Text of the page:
Grass roots groups challenge illegals
Since immigration reform has stalled in Congress, the focus has become local.
By JOSE CARDENAS
Published October 17, 2006
CAPE CORAL - As undocumented immigrants planned a boycott in the spring to demonstrate their economic clout, Anthony Maida and his wife, Mary Ann Redman, came up with a counter plan.
The retired couple gathered a few hundred names of volunteers ready to fill in as dishwashers, janitors and construction workers the day of the boycott.
As it turned out, they weren't needed. But the response inspired Maida and Redman to launch Americans Standing Tall, a group striving to get local governments to enforce laws against undocumented immigrants.
"We just believe strongly in this cause," said Redman, 71, a retired lawyer from Ohio. "And primarily, our cause is America, America with laws that are obeyed and enforced."
They aren't alone. Since immigration reform has stalled in Congress, the battle has shifted to city halls and statehouses around the country. Groups such as Americans Standing Tall make up a growing grass roots movement bent on pushing undocumented immigrants out of their communities.
By one count, the number of such groups nationwide has grown in two years from under 40 to more than 200. In Florida - one of the states with the most groups - the number has increased from two to 12. In a coming together of the statewide movement, Citizens Against Illegal Immigrants is hosting a rally Sunday in Fort Myers.
"We are concerned about the rise of these groups," said Devin Burghart, who monitors the groups for the nonprofit Center for New Community in Chicago. "We think they are a severe threat to civil and human rights."
So far, about a dozen cities - from Hazleton, Pa., to Escondido, Calif. - have passed anti-illegal immigrant ordinances. Scores more are proposed. In Florida, Avon Park in Highlands County and Palm Bay in Brevard County gave initial but not final approval to similar ordinances.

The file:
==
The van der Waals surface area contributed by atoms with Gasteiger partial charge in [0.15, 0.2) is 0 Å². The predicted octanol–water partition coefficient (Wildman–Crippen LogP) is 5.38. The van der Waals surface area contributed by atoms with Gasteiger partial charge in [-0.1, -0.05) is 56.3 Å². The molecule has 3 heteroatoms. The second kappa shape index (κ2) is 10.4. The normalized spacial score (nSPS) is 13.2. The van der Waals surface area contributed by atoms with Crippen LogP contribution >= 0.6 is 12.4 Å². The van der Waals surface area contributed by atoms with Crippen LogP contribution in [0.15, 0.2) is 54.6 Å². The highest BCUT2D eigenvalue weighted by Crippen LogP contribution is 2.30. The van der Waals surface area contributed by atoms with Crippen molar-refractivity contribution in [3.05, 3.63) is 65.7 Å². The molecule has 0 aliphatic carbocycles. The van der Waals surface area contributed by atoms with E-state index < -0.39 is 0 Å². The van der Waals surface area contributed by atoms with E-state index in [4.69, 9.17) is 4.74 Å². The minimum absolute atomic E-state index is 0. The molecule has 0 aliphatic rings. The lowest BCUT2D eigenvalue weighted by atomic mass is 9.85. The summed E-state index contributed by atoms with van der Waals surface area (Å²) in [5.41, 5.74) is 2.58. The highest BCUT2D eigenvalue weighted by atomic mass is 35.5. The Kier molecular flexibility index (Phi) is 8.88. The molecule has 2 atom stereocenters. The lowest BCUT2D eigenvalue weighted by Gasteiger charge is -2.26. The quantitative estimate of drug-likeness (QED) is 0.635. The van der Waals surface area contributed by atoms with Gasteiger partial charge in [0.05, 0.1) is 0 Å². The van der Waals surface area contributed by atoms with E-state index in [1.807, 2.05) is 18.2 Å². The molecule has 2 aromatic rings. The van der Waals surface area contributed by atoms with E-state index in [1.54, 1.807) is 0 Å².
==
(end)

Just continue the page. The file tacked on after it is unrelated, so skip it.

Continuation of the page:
In southwest Florida, members of Americans Standing Tall have attended meetings of the Cape Coral City Council and the Lee County Commission in Fort Myers, where 75,000 people marched in support of immigrants on April 10.
Maida and Redman have presented officials with a petition signed by about 1,500 people demanding that local governments prevent businesses from hiring undocumented immigrants, landlords from renting to them and that English be enforced as the official language.
Each point, they contend, is backed up by an existing state or federal law that officials refuse to enforce.
The movement started with the Save Our State group in San Bernandino, Calif., two years ago, and gained momentum with highly publicized patrols on the border by members of the Minutemen earlier this year.
At first, there were 37 groups nationally that spoke out against illegal immigrants, according to the Center for New Community. Two years later, 223 such groups are actively organizing against illegal immigrants in virtually every part of the country.
The groups are part of what the Center for New Community calls a "new nativism."
Anti-illegal immigrant groups would take away immigrants' "jobs, take away their cars, take away their housing," Burghart said. "The idea that you are going to have to prove citizenship to do something as basic as renting an apartment is incredibly regressive."
Cities like Hazleton have faced lawsuits, but a key Web site used by the groups - www.illegalaliens.us - promotes two model ordinances the groups believe can withstand legal challenges.
The two ordinances would curtail housing and employment for undocumented immigrants. They encourage local police agencies to enforce immigration laws and promote English as the official language.
The rally hosted by Citizens Against Illegal Immigrants Sunday at Centennial Park in Fort Myers will be followed by a "Secure Our Borders" motorcycle ride through Lee and Collier counties to Naples.
"We have to inform the public that illegal immigration is out of control in this country," said Russ Landry, 47, a former security officer who is acting president of Citizens Against Illegal Aliens. "It has become an invasion."